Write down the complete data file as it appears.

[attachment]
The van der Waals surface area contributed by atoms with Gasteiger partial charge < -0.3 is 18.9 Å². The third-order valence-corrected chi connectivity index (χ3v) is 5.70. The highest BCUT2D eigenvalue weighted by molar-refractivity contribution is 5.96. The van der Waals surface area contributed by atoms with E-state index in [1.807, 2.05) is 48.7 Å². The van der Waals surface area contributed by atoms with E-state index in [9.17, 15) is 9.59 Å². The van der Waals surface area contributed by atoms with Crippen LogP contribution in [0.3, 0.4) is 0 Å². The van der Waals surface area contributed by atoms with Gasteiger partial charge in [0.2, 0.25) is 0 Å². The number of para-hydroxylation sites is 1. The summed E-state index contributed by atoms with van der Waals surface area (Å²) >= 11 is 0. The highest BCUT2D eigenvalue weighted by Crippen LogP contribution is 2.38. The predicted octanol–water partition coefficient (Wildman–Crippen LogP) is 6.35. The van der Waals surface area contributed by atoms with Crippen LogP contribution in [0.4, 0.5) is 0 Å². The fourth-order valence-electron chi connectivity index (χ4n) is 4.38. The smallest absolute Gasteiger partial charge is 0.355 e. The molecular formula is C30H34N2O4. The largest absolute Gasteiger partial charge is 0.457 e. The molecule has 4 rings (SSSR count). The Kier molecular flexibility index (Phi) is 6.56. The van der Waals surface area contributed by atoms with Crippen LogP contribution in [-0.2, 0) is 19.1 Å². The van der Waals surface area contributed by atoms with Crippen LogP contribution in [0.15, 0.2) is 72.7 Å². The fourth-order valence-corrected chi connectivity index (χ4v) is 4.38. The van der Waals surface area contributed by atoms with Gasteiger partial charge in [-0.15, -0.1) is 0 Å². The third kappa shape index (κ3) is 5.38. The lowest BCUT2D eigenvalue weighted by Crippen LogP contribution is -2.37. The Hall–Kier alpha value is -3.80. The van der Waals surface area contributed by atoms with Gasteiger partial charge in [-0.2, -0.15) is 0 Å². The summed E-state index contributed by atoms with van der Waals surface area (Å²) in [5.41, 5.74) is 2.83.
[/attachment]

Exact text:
The van der Waals surface area contributed by atoms with Gasteiger partial charge < -0.3 is 18.9 Å². The third-order valence-corrected chi connectivity index (χ3v) is 5.70. The highest BCUT2D eigenvalue weighted by molar-refractivity contribution is 5.96. The van der Waals surface area contributed by atoms with E-state index in [1.807, 2.05) is 48.7 Å². The van der Waals surface area contributed by atoms with E-state index in [9.17, 15) is 9.59 Å². The van der Waals surface area contributed by atoms with Crippen LogP contribution in [0.3, 0.4) is 0 Å². The van der Waals surface area contributed by atoms with Gasteiger partial charge in [0.2, 0.25) is 0 Å². The number of para-hydroxylation sites is 1. The summed E-state index contributed by atoms with van der Waals surface area (Å²) >= 11 is 0. The highest BCUT2D eigenvalue weighted by Crippen LogP contribution is 2.38. The predicted octanol–water partition coefficient (Wildman–Crippen LogP) is 6.35. The van der Waals surface area contributed by atoms with Crippen LogP contribution in [0.4, 0.5) is 0 Å². The fourth-order valence-electron chi connectivity index (χ4n) is 4.38. The smallest absolute Gasteiger partial charge is 0.355 e. The molecular formula is C30H34N2O4. The largest absolute Gasteiger partial charge is 0.457 e. The molecule has 4 rings (SSSR count). The Kier molecular flexibility index (Phi) is 6.56. The van der Waals surface area contributed by atoms with Crippen LogP contribution in [-0.2, 0) is 19.1 Å². The van der Waals surface area contributed by atoms with Crippen LogP contribution in [0.15, 0.2) is 72.7 Å². The fourth-order valence-corrected chi connectivity index (χ4v) is 4.38. The van der Waals surface area contributed by atoms with Gasteiger partial charge in [-0.15, -0.1) is 0 Å². The third kappa shape index (κ3) is 5.38. The lowest BCUT2D eigenvalue weighted by Crippen LogP contribution is -2.37. The Hall–Kier alpha value is -3.80. The van der Waals surface area contributed by atoms with Gasteiger partial charge in [-0.2, -0.15) is 0 Å². The summed E-state index contributed by atoms with van der Waals surface area (Å²) in [5.41, 5.74) is 2.83.